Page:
French painter Gustave Courbet is best-known as the father of Realism, who painted stirring portrayals of ordinary life and real working people with great pathos and understanding. As such, rustic, naturalistic browns like BROWN STONE were a vital ingredient in his storytelling capacities, allowing him to convey the earthy, rugged realism of life as it played out in 19th century France. From brooding portraits to tense, dramatically-lit landscapes, this deep brown appeared in many of his most celebrated works of art, and became widely influential, shaping the colour schemes of painters working across French Realism and the Barbizon School.
Courbet was born in 1819 in Ornans, France to a family of farmers. In 1839 he travelled to Paris with the steely determination of becoming a painter. Courbet received no formal training; instead, he taught himself through copying a series of old master paintings in the Louvre, particularly those of Rembrandt van Rijn and Anthony van Dyck. Although he was determined to find success in Paris, he never forgot the place where he was born and raised. So much so, in the 1840s he began painting people and scenes from rural life in Ornans, focussing on portraits, family and rural landscapes that celebrate the honest truth and rugged ruralism of the place where he had laid down roots.
Courbet found success in the Parisian Salon throughout this time, scooping up a series of awards for his evocative, lyrical portrayals of country life and skillful portraits. But towards the later 1840s as his confidence in painting grew Courbet became increasingly daring and provocative, honing in on an unidealized depiction of real people and the ordinary, even ‘lowly’ aspects of normal life as a means of celebrating the plight of working people. In Les Récits de la Grand-Mère Salvan (Les trois soeurs de Courbet), 1846-1847, Courbet paints his three sisters posted in a pastoral scene, dressed in a series of rich brown, russet and chocolate shades, while the older women in the centre is the Grand-mere Salvan, a home help who appears to be recounting a story to them. Courbet thereby celebrates the oral storytelling traditions that once coloured the childhood he had shared with his sisters.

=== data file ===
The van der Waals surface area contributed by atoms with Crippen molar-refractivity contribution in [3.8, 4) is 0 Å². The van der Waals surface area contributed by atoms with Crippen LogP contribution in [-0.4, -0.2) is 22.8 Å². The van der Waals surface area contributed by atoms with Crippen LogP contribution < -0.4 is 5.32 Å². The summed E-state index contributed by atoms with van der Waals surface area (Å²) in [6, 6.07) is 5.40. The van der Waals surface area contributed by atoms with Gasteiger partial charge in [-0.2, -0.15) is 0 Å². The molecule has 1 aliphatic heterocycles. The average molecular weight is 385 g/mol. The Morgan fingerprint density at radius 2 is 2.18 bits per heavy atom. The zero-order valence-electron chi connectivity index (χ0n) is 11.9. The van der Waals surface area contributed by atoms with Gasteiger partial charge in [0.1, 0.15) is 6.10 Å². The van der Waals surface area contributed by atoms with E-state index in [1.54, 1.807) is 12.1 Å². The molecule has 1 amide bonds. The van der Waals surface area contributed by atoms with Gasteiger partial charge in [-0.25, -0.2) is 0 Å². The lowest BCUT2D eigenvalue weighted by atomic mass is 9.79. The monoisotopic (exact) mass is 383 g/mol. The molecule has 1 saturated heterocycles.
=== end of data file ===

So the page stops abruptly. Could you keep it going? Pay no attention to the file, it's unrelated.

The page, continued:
Courbet’s painting The Cellist, Self Portrait, 1847, is one of many self-portraits which capture a snapshot, mid-action moment, flying in the face of the staid, posed portraits that filled the walls of the Parisian Salon. The artist portrays himself as if caught in the midst of playing his cello, one hand holding the bow, and the other pressing the strings, head raised to catch glowing embers of light. Warm, iridescent shades of caramel, sienna and brown dominate the entire scene, enveloping him in velvety darkness, demonstrating Courbet’s admiration of Dutch Golden Age painters.
Made just a few years later, Courbet’s painting The Stone Breaker, 1849, is one of a series of artworks Courbet made of such rural workers carrying out their back-breaking work in the great outdoors. The paintings caused shock and provocation amongst Parisian art audiences not used to seeing such ordinary, ‘lowly’ subjects elevated into works of art. We see in this painting how Courbet approached the subject with a deliberate lack of grandiosity or romanticism, instead emphasising the direct, honest truth of real hard work in dry, barren surroundings. His tireless worker is suspended forever in a state of motion, tool raised into the air, surrounded by dry rocks and dirty rubble. Yet Courbet’s portrayal of the seemingly banal subject is filled with great warmth, character and understanding, a blend of rich and harmonious golden, caramel and brown tones that colour both the man’s work clothes and the scene around him, celebrating the close, harmonious relationship such rural workers had with the land.